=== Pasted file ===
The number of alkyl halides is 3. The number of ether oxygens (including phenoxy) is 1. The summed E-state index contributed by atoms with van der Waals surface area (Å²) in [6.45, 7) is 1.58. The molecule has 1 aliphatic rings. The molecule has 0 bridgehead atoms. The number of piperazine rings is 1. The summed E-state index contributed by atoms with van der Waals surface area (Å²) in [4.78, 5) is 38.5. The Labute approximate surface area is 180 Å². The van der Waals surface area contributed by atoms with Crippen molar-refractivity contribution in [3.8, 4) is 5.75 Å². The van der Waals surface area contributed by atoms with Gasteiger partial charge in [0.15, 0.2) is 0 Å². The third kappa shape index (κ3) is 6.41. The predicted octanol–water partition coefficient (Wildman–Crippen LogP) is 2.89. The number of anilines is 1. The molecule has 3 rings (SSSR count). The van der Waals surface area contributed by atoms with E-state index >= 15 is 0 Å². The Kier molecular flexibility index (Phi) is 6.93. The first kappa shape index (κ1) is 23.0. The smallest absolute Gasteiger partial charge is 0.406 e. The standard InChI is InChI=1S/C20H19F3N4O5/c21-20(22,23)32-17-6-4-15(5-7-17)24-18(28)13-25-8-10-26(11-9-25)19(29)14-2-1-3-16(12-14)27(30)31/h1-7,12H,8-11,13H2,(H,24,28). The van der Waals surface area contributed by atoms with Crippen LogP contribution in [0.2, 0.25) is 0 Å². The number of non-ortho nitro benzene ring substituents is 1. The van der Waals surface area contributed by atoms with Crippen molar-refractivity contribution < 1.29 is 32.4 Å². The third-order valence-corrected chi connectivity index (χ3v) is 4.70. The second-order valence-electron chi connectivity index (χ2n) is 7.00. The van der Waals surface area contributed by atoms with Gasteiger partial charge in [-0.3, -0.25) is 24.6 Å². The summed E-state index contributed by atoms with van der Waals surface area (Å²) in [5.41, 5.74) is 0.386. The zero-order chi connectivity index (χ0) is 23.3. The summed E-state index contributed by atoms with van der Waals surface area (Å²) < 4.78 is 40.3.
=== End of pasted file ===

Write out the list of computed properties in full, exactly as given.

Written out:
The number of alkyl halides is 3. The number of ether oxygens (including phenoxy) is 1. The summed E-state index contributed by atoms with van der Waals surface area (Å²) in [6.45, 7) is 1.58. The molecule has 1 aliphatic rings. The molecule has 0 bridgehead atoms. The number of piperazine rings is 1. The summed E-state index contributed by atoms with van der Waals surface area (Å²) in [4.78, 5) is 38.5. The Labute approximate surface area is 180 Å². The van der Waals surface area contributed by atoms with Crippen molar-refractivity contribution in [3.8, 4) is 5.75 Å². The van der Waals surface area contributed by atoms with Gasteiger partial charge in [0.15, 0.2) is 0 Å². The third kappa shape index (κ3) is 6.41. The predicted octanol–water partition coefficient (Wildman–Crippen LogP) is 2.89. The number of anilines is 1. The molecule has 3 rings (SSSR count). The van der Waals surface area contributed by atoms with E-state index >= 15 is 0 Å². The Kier molecular flexibility index (Phi) is 6.93. The first kappa shape index (κ1) is 23.0. The smallest absolute Gasteiger partial charge is 0.406 e. The standard InChI is InChI=1S/C20H19F3N4O5/c21-20(22,23)32-17-6-4-15(5-7-17)24-18(28)13-25-8-10-26(11-9-25)19(29)14-2-1-3-16(12-14)27(30)31/h1-7,12H,8-11,13H2,(H,24,28). The van der Waals surface area contributed by atoms with Crippen LogP contribution in [0.2, 0.25) is 0 Å². The number of non-ortho nitro benzene ring substituents is 1. The van der Waals surface area contributed by atoms with Crippen molar-refractivity contribution < 1.29 is 32.4 Å². The third-order valence-corrected chi connectivity index (χ3v) is 4.70. The second-order valence-electron chi connectivity index (χ2n) is 7.00. The van der Waals surface area contributed by atoms with Gasteiger partial charge in [-0.3, -0.25) is 24.6 Å². The summed E-state index contributed by atoms with van der Waals surface area (Å²) in [5.41, 5.74) is 0.386. The zero-order chi connectivity index (χ0) is 23.3. The summed E-state index contributed by atoms with van der Waals surface area (Å²) < 4.78 is 40.3.